Invasive human augmentation is so frowned upon that it stands to reason the only widely accepted implant would be an independent, self-evolving organ. The monad is an ancient concept, whose first iterations date back to the Low Age. Designed as artificial glands used to filter out toxins in decaying ecosystems and polluted zones, monads have evolved away and beyond their original purpose to serve as the universal symbiotic companion of interstellar humans.

The monad can be understood as a semi-artificial organ, about five centimeters in size, present at the base of neck, wrapped around the thyroid. It is implanted during childhood, and develops from a transbiological seed into a full-fledged gland whose primary function is to synthesise a vast array of organic compounds, which are then liberated in the blood and lymphatic vessels. Historical monads were limited to antibody production and were thus employed as additional protection against toxins and poisons. Modern monads remain indefatigable immune sentinels, but have also evolved to cover a much wider variety of organic productions, ranging from hormones to drugs, stimulants and even specialised immune or blood cells. Monads thus play a crucial role in attuning their wearer to the conditions of a new planet or space station; their compounds are used to combat gravity-induced dizziness, regulate muscle growth, neuter allergies and accelerate the adaptation of the immune system to local pathogens. A monad's hormone production can be used to replace dysfunctional organs -- such as the thyroid, which is often pre-emptively removed on spationaut -- as well as perform hormone replacement therapy. More advanced functions involve control over the intestinal biome and partial nerve integration. Monads are also precious allies in combating tumours, as they can target cancerous cells with molecular precision. Being organs themselves, they are susceptible to ageing and their performance degrades over time, with a marked decrease in effectiveness noted ninety to a hundred years after implantation. Monads may also suffer from degenerative or cancer-like growths, especially after heavy exposure to radiation; such issues must be brought to the attention of specialised physicians and surgeon bots. Though the complete ablation of a dysfunctional monad is rarely practised, partial removal followed by a new seeding is common among older or high-risk populations. Due to the symbiotic nature of q-augs, it is a technology that evolves very slowly, and full replacement of an old monad with a more advanced one is a rare occurrence.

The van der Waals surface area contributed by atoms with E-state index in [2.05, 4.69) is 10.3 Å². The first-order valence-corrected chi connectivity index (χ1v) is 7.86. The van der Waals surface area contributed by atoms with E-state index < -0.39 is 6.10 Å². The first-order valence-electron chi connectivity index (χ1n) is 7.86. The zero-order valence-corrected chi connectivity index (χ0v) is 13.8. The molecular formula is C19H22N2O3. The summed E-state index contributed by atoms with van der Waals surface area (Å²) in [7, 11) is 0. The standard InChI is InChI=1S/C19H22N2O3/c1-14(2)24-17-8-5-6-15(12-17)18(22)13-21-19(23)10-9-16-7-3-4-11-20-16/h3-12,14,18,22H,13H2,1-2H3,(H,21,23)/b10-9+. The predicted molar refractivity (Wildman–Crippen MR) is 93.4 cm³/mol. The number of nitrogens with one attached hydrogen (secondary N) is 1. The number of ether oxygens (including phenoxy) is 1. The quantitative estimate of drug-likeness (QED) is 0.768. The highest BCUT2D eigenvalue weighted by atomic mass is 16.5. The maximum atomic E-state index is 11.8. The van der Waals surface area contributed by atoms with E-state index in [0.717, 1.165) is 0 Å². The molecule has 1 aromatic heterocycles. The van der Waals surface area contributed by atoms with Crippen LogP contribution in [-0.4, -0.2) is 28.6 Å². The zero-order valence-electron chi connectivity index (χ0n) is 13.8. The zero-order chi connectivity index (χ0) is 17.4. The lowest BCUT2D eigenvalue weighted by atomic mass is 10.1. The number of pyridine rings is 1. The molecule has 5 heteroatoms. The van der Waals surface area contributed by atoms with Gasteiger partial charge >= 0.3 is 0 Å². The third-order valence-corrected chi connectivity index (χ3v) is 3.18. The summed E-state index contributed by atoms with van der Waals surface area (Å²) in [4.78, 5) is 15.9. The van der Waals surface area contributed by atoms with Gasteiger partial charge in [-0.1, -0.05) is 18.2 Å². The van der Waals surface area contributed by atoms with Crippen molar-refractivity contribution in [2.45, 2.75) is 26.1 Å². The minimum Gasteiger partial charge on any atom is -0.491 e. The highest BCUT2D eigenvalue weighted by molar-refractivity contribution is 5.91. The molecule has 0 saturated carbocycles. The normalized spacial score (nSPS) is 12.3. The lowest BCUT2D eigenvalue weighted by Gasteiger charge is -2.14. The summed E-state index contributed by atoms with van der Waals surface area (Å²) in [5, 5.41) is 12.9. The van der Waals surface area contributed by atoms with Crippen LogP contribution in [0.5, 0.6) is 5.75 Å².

The initial monad surgery is performed around ages 5-6 (implantation at younger ages is possible but not recommended due to immune and skeletal issues). It is a minor operation, which can be done under local anaesthesia. A small transbiological seed is inserted at the base of the neck, near the superficial superior lymph node, and attached to the local blood and lymphatic vessels. The initial growth takes between four to five years, and can cause very moderate amounts of pain. Rejection rates are extremely low, and often corrected through immune therapy. As the monad matures, it metamorphises from an implant into a symbiotic organ, integrating host cells and DNA into its definitive shape. By ages 12-15, all basic functionalities of the monad are in place, and upon reaching adulthood, the monad's integration to the nerve system is deep enough to allow for instinctive fine control without medication. As the wearer grows older, the monad becomes wiser and better attuned to their lifestyle -- for instance, repeated exposure to high-g trauma will lead a monad to become better at synthesising anti-g drugs, while common exposure to pathogens will reinforce a monad's antibody assembly process. While this process has obvious limits -- no amount of exposure will make a monad useful against Sequence bioweapons -- a monad will always end up reflecting one's life and experiences. The final evolution of the monad, happening in the third to fourth decade of the wearer, is the development of a complex neural network, the monad weave, which retains elements of sensory inputs and ambient thoughts, acting as a confused, complex library of memories and pathways, reflective of one's life. The weave is primarily used as the entry port for q-augs with nerve interface capabilities, be they designed for entertainment, performance enhancement or technological interaction. 

Though the uninformed public might conceive of weaves as a way to transfer consciousness to an external storage, they are too simplistic to allow for this kind of trick -- which, to date, hasn't been achieved in any capacity, even for artificial intelligences. However, weaves can still allow one's memory to outlive their own bodies ; while post-mortem weave extraction is an extremely regulated activity, some extrasolar cultures have developed a tradition of using the weaves of fallen soldiers or spationauts to create custom muscle memories, passed from generation to generation.

Character illustration from a stock archive by PO-Art and monad from Steven Sander's Symbiosis Creative Commons artbook, licensed under a Creative Commons Attribution Non-Commercial Share-alike 3.0 unported license.

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